Posts Tagged ‘script writing’

A brief exploration of my protagonist’s past, and his discovery of the perfectionism of a photograph and its ability to distort memories.

The camera never lies… or does it? 
~~~~~~~~~~~~~~~~~~~~~~~~~~~~~~~~~

The old photograph of my Mother is something I seldom look upon. When I do, I still doubt the sound exposure and fear the sun may snatch it away. I was barely fourteen when I took it, with some assistance, after pleading with the studio photographer who had just opened up his shop underneath our home. I borrowed his camera, and used one plate, and paid him a penny. A pittance for him, I knew, but it was all the money I had in the world.
The camera was new, but even so the exposure took four minutes. The little moustached photographer squinted at the sun through the window, and timed with his pocket watch. I remember him nod to me surely. My heart beat wildly as I twisted off the stiff metal lens cover. I could hardly believe that this funny little box could capture an image.
Waiting breathlessly, I still expected her to rise, to jump back to life. Even in death, with the grey pallor of her face and unnaturally posed limbs, she looked as always. Her hands lay twisted in her lap, as though plotting to grasp at my hair and beat me like a misbehaving school boy. Her severe grey dress, made from thick heavy wool and clasped at the throat, made her a dark and formidable form. She had always been an imposing woman, well-built and standing at nearly six feet tall. Brief sickness had not withered her.
I knew that never again would I be subject to her spontaneous and humiliating blows that stung for hours after the pain left my body. Yet even in death she looked undefeated, ruling her domain from the throne of her rocking chair.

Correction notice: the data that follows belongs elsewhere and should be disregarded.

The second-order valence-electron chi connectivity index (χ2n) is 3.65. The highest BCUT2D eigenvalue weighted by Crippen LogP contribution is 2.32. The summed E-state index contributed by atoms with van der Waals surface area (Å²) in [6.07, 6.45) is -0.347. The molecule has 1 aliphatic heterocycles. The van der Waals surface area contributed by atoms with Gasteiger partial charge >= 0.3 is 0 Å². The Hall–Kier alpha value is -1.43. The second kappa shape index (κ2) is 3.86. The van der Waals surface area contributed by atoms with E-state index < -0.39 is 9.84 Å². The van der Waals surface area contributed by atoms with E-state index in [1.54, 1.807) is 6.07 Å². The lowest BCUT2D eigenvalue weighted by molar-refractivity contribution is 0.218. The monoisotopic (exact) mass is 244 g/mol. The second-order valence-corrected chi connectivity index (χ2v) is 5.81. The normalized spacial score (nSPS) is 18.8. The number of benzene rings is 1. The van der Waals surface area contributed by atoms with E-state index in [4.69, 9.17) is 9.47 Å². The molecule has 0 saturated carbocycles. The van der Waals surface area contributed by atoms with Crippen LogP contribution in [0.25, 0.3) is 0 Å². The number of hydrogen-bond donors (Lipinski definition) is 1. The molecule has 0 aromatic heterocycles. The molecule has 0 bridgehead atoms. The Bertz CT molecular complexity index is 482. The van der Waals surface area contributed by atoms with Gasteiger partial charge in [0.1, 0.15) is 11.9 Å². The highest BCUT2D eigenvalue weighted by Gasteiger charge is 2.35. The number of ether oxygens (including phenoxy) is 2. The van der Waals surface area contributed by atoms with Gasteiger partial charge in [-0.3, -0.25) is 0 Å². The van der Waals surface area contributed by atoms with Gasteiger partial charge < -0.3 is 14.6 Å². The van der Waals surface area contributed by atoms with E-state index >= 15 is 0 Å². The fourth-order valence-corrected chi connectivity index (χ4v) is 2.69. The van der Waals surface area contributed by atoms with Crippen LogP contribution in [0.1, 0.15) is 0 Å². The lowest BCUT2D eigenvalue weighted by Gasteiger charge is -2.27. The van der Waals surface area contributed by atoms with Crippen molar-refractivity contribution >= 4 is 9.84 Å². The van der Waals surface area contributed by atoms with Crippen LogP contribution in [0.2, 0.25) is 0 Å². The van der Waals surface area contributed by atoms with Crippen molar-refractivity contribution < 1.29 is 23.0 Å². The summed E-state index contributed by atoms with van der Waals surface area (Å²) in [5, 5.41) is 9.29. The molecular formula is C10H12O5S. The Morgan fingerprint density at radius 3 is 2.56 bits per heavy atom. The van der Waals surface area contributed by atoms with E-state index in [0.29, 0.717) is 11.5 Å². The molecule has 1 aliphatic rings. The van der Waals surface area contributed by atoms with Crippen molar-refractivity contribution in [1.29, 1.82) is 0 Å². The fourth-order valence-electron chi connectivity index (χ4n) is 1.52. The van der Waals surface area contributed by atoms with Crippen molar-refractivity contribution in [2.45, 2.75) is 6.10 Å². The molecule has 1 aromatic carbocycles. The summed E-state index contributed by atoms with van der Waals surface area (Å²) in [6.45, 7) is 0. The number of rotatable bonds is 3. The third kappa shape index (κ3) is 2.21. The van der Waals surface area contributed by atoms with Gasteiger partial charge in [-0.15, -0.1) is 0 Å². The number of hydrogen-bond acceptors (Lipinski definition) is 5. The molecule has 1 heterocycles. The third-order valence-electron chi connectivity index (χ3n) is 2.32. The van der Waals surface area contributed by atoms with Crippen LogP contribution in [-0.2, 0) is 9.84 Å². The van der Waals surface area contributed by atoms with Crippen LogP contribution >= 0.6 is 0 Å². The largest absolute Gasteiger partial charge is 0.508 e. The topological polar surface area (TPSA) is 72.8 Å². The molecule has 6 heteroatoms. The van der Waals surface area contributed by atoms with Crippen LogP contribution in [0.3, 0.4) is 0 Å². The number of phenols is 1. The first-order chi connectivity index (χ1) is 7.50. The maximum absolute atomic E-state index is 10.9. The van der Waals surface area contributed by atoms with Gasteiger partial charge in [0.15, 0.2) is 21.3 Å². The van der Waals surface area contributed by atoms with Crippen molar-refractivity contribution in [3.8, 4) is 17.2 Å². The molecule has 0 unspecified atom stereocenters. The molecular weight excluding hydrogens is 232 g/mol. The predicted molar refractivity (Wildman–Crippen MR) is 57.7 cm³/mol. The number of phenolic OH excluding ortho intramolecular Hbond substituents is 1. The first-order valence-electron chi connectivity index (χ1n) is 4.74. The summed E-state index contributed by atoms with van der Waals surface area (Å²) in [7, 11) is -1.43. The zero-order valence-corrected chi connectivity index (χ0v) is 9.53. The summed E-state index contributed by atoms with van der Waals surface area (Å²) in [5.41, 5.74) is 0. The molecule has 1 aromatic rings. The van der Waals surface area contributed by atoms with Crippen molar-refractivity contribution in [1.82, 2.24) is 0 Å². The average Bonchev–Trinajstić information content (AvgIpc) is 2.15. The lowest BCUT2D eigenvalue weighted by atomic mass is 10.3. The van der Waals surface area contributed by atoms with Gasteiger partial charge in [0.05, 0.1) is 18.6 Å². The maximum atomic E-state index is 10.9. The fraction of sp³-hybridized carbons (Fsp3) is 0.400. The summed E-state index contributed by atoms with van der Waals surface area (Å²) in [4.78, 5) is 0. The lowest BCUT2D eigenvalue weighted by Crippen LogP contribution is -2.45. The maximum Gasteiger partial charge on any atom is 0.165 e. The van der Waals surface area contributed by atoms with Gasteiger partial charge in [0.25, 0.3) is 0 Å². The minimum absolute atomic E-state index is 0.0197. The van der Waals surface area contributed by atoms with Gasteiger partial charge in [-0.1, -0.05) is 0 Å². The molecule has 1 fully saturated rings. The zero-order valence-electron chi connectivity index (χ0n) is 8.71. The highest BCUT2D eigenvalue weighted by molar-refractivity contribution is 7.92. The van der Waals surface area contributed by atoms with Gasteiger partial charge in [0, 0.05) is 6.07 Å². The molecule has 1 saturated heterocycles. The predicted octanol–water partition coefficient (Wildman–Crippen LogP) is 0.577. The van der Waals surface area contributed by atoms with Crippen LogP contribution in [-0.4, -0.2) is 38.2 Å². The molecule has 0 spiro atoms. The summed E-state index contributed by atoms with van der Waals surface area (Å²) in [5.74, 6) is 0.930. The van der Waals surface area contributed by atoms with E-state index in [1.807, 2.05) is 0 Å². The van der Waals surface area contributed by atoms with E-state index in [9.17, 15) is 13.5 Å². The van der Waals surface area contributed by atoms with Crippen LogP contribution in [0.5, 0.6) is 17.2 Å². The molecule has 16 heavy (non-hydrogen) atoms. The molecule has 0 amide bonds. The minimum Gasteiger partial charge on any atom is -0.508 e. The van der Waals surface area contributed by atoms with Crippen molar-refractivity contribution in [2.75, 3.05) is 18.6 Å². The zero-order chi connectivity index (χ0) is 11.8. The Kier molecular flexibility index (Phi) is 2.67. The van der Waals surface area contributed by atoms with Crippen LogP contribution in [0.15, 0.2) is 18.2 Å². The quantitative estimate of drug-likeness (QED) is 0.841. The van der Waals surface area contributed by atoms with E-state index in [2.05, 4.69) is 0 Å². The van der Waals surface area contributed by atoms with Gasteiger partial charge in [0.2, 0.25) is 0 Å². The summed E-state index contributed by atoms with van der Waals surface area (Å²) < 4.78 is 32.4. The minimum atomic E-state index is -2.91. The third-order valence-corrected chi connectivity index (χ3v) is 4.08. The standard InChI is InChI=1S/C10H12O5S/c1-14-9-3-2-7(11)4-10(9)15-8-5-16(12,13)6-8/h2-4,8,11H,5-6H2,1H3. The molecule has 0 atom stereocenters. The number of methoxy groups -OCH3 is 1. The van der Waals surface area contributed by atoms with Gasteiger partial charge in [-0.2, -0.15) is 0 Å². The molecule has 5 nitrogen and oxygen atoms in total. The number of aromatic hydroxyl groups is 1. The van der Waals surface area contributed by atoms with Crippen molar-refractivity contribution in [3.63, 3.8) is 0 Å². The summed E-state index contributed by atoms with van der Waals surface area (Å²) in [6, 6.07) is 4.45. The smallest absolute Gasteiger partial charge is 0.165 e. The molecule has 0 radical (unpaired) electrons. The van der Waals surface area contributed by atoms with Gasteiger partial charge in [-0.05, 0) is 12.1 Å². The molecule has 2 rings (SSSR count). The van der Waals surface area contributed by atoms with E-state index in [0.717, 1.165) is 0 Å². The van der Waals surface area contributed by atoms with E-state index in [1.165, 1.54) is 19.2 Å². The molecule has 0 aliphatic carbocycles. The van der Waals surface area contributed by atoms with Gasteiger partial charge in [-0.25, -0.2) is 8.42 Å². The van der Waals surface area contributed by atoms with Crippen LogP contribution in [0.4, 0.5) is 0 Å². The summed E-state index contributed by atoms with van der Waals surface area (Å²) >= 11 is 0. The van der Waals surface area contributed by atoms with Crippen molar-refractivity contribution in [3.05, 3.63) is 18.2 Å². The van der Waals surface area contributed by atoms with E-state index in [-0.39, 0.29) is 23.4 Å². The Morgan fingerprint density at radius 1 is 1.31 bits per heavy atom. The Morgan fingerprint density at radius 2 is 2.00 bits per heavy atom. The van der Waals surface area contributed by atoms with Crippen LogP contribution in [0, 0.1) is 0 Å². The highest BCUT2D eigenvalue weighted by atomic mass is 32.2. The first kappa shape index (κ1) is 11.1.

Father wasn’t home. I knew he would be down the road, drinking at the tavern. I knew he was there mourning – in his own way. My father respected my Mother, though he never loved her. She never allowed herself to love him back. For all that, he had been a consistent and adequate provider, if rather stoic and distant – and with a penchant for gin. In some way, I felt some deep-seated pity for my Mother, in spite of her coldness.
I looked upon that grim tableau of death, and it seemed that something had changed in her. It unsettled me deeply, and I wondered if this was the case for all death. I didn’t have the nerve to ask the photographer as he packed away his things. I only realized what had changed after the plate was exposed, and lay in my trembling hands. The dim and ghostly likeness of my Mother, a week and a day after her funeral, had been brought back to life.
It was a look of peace, and of resignation. All the knots of motherhood and hard work and spite had softened. It was hard to imagine her limp arms being raised in anger. Her eyes, which stared past the confines of the blurry edges of the frame, seemed to look beyond our world. At times my eyes could trick me into seeing warmth in them. She almost looks like a Mother.
I slipped the photograph back into the deepest recess of my case.

Advertisements